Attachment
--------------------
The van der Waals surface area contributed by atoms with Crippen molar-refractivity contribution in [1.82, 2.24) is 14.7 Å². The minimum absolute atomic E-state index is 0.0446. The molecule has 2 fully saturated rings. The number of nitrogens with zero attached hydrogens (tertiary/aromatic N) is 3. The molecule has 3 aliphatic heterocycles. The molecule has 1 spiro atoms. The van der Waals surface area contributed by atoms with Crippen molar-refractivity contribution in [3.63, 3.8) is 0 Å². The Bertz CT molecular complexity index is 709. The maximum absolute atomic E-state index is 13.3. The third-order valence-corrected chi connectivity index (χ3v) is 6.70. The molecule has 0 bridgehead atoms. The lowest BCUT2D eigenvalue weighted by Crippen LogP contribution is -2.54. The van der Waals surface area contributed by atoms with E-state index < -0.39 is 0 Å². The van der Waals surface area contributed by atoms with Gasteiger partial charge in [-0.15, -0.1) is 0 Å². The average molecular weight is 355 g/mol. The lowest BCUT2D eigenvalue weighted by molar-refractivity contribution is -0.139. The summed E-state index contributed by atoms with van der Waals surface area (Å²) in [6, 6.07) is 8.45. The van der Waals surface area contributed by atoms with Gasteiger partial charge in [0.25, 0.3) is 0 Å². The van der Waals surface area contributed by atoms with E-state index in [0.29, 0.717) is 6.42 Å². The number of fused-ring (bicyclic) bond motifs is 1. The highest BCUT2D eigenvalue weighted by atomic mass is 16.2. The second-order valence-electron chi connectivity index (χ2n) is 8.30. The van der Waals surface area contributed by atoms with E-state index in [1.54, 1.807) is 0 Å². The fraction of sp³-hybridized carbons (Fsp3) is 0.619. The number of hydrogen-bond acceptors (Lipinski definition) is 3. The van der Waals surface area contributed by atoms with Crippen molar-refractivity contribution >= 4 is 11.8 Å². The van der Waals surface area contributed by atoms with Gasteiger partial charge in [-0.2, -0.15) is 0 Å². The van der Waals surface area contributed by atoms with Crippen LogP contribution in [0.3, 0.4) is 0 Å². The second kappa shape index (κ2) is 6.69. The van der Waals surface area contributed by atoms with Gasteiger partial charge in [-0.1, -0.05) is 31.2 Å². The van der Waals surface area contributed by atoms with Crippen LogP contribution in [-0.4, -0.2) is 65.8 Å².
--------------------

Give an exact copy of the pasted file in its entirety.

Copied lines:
The van der Waals surface area contributed by atoms with Crippen molar-refractivity contribution in [1.82, 2.24) is 14.7 Å². The minimum absolute atomic E-state index is 0.0446. The molecule has 2 fully saturated rings. The number of nitrogens with zero attached hydrogens (tertiary/aromatic N) is 3. The molecule has 3 aliphatic heterocycles. The molecule has 1 spiro atoms. The van der Waals surface area contributed by atoms with Crippen molar-refractivity contribution in [3.63, 3.8) is 0 Å². The Bertz CT molecular complexity index is 709. The maximum absolute atomic E-state index is 13.3. The third-order valence-corrected chi connectivity index (χ3v) is 6.70. The molecule has 0 bridgehead atoms. The lowest BCUT2D eigenvalue weighted by Crippen LogP contribution is -2.54. The van der Waals surface area contributed by atoms with E-state index < -0.39 is 0 Å². The van der Waals surface area contributed by atoms with Gasteiger partial charge in [-0.15, -0.1) is 0 Å². The average molecular weight is 355 g/mol. The lowest BCUT2D eigenvalue weighted by molar-refractivity contribution is -0.139. The summed E-state index contributed by atoms with van der Waals surface area (Å²) in [6, 6.07) is 8.45. The van der Waals surface area contributed by atoms with Gasteiger partial charge in [0.25, 0.3) is 0 Å². The van der Waals surface area contributed by atoms with E-state index in [0.29, 0.717) is 6.42 Å². The number of fused-ring (bicyclic) bond motifs is 1. The highest BCUT2D eigenvalue weighted by atomic mass is 16.2. The second-order valence-electron chi connectivity index (χ2n) is 8.30. The van der Waals surface area contributed by atoms with E-state index in [1.54, 1.807) is 0 Å². The fraction of sp³-hybridized carbons (Fsp3) is 0.619. The number of hydrogen-bond acceptors (Lipinski definition) is 3. The van der Waals surface area contributed by atoms with Crippen molar-refractivity contribution >= 4 is 11.8 Å². The van der Waals surface area contributed by atoms with Gasteiger partial charge in [-0.2, -0.15) is 0 Å². The van der Waals surface area contributed by atoms with Crippen LogP contribution in [0.3, 0.4) is 0 Å². The second kappa shape index (κ2) is 6.69. The van der Waals surface area contributed by atoms with Gasteiger partial charge in [-0.1, -0.05) is 31.2 Å². The van der Waals surface area contributed by atoms with Crippen LogP contribution in [-0.4, -0.2) is 65.8 Å².